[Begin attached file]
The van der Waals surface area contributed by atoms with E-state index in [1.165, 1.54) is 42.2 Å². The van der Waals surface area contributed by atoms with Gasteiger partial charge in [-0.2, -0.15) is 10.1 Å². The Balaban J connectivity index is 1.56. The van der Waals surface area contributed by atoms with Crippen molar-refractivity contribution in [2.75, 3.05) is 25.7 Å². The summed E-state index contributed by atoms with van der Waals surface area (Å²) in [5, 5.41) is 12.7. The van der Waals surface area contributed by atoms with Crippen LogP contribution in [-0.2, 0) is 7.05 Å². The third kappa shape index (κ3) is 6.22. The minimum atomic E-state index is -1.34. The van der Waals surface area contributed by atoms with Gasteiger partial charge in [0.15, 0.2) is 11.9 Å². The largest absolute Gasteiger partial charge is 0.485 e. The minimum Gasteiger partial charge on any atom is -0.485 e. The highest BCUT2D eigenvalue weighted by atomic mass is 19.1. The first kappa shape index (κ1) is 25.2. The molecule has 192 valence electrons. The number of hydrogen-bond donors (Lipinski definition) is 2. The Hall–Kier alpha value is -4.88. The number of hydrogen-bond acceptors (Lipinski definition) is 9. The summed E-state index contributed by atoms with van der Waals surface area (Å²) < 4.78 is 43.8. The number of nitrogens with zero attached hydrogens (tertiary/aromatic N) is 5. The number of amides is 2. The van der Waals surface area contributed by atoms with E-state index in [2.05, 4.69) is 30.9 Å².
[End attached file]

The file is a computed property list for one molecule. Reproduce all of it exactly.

The van der Waals surface area contributed by atoms with E-state index in [1.165, 1.54) is 42.2 Å². The van der Waals surface area contributed by atoms with Gasteiger partial charge in [-0.2, -0.15) is 10.1 Å². The Balaban J connectivity index is 1.56. The van der Waals surface area contributed by atoms with Crippen molar-refractivity contribution in [2.75, 3.05) is 25.7 Å². The summed E-state index contributed by atoms with van der Waals surface area (Å²) in [5, 5.41) is 12.7. The van der Waals surface area contributed by atoms with Crippen LogP contribution in [-0.2, 0) is 7.05 Å². The third kappa shape index (κ3) is 6.22. The minimum atomic E-state index is -1.34. The van der Waals surface area contributed by atoms with Gasteiger partial charge in [0.15, 0.2) is 11.9 Å². The largest absolute Gasteiger partial charge is 0.485 e. The minimum Gasteiger partial charge on any atom is -0.485 e. The highest BCUT2D eigenvalue weighted by atomic mass is 19.1. The first kappa shape index (κ1) is 25.2. The molecule has 192 valence electrons. The number of hydrogen-bond donors (Lipinski definition) is 2. The Hall–Kier alpha value is -4.88. The number of hydrogen-bond acceptors (Lipinski definition) is 9. The summed E-state index contributed by atoms with van der Waals surface area (Å²) < 4.78 is 43.8. The number of nitrogens with zero attached hydrogens (tertiary/aromatic N) is 5. The number of amides is 2. The van der Waals surface area contributed by atoms with E-state index in [2.05, 4.69) is 30.9 Å².